As you layer up with hats, scarfs and mittens this winter, remember that a Caribbean escape isn’t too far away. And if white beaches and umbrella drinks aren’t everything you’re looking for, consider the islands’ impressive recent culinary revolution. Not historically known as a gastronomic hub, many of the islands are now embracing their homegrown specialties in new ways, made possible byh fresh local ingredients, savory spices and influences from around the globe.
Often considered the culinary capitol of the Caribbean, tiny Anguilla is not only known for its beautiful, serene white-sand beaches, but also for its many gourmet restaurants and resorts. Perhaps most famous is the CuisinArt Golf Resort and Spa, complete with cooking classes, the world’s first resort-run hydroponic herb farm, and four gourmet restaurants. For something a bit more casual, dive into a local specialty — some finger-lickin’ good barbecue. Take the water taxi out to Sandy Island and treat yourself to some juicy, grilled ribs on a real island paradise. Made famous in the book A Trip to the Beach, Blanchard’s offers some divine local and Mediterranean flavors all made from the heart.
Every year, millions of tourists flock to the Dominican Republic, seeking out the country’s tropical paradise of rainforests, stunning beaches and picturesque villages. And while all-inclusive resorts sometimes conjure thoughts of big, bland buffets, the food landscape is rapidly changing. World renowned, six Michelin-star chef, Martin Berasategui, recently opened Passion by Martín Berasategui inside the lux Paradisus Palma Real in Punta Cana. This fine dining spot is open to the public and mixes the chef’s Basque cooking style with local Caribbean ingredients. For something a bit ‘darker’ descend into Mesón de la Cava, an underground restaurant built inside a limestone cave in Santo Domingo. You can enjoy tasty seafood underneath the stalactites.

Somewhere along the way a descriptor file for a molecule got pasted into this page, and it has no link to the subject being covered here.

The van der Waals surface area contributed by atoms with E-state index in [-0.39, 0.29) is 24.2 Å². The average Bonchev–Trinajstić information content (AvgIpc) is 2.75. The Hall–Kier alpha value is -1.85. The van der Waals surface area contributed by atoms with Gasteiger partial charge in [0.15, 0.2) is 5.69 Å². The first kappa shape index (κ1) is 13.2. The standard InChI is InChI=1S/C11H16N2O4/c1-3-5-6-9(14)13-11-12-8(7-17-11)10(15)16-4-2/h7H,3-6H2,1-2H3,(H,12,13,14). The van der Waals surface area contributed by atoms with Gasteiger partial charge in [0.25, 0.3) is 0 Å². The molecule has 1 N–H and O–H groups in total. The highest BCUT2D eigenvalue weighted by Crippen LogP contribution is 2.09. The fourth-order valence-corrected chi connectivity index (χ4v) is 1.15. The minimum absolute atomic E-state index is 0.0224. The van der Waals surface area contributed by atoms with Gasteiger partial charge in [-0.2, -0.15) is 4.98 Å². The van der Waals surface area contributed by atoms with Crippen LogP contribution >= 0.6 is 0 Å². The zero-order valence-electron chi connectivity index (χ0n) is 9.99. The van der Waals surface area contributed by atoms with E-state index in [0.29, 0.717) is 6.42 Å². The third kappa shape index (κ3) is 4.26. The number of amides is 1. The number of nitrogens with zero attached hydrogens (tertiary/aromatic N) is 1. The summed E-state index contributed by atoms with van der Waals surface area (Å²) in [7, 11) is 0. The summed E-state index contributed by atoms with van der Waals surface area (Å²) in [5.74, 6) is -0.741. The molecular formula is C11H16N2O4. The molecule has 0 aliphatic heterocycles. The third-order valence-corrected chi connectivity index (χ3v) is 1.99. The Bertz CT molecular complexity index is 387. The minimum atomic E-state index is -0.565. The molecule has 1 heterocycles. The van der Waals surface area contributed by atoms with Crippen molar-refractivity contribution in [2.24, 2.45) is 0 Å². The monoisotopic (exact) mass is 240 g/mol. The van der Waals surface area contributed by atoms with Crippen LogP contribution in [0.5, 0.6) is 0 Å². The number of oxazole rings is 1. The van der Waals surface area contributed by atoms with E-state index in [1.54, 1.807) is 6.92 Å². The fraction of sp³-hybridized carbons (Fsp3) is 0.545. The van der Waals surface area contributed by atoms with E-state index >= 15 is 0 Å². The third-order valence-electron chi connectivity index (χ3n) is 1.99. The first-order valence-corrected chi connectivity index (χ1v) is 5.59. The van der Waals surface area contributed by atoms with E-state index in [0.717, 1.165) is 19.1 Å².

Jamaica’s motto is “Out of Many, One People,” and the many cultural influences in the nation’s cuisine combine to make dishes that are distinctively…Jamaican. Make a reservation with Caribbean Chef of the Year, Brian Lumley, at his brand new eponymous restaurant 689 by Brian Lumley and try some of his gourmet fusion fare. Beachfront Jack Sprat in Negril is famous for local specialties second to none like conch soup, festival (hush puppies), and bammy (cassava pancakes). For some delicious jerk, cruise over to local outdoor favorites, Kingston’s Sweetwood or Scotchies in Montego Bay. Or, if you truly want to go all out, check-in to Hotel Mocking Bird Hill in Port Antonio for their 11-night “Jamaica Culinary Experience.” You can take cooking classes and learn about one of the Caribbean’s most exciting cuisines amidst Jamaica’s lush, tranquil northeast coast.
Some still just think of rice and beans as the daily offering in Puerto Rico, but, cocina criolla,the local cuisine, is more than that. With large influences from Spain and Mexico, expect to taste a lot of local fruits like plantains, as well as stews and rice dishes. And of course be sure to try the traditional Mofongo – fried green plantains mashed with broth, garlic, olive oil and bacon, then filled with vegetables, chicken, crab, shrimp or beef. The next generation of Puerto Rican fusion cuisine can be sampled at Pikayo at the Condado Plaza Hilton in San Juan. Run by owner and celebrity chef Wilo Benet, a pioneer of Puerto Rican fine dining, the menu offers a twist on traditional Puerto Rican classics, as well as more international flavors with dishes like Caribbean lobster tail with chorizo sausage and gaunabana beurre blanc. For some top-of-the-line cuisine and a truly one-of-a-kind experience, head to Mi Casa inside the recently opened, luxurious Dorado Beach, A Ritz-Carlton Reserve. Helmed by one of the world’s most highly acclaimed chefs, Spain’s Jose Andrés, and inspired by the resort’s legendary location, the oceanfront restaurant celebrates Puerto Rican cuisine and indigenous ingredients, blended with true Andrés style.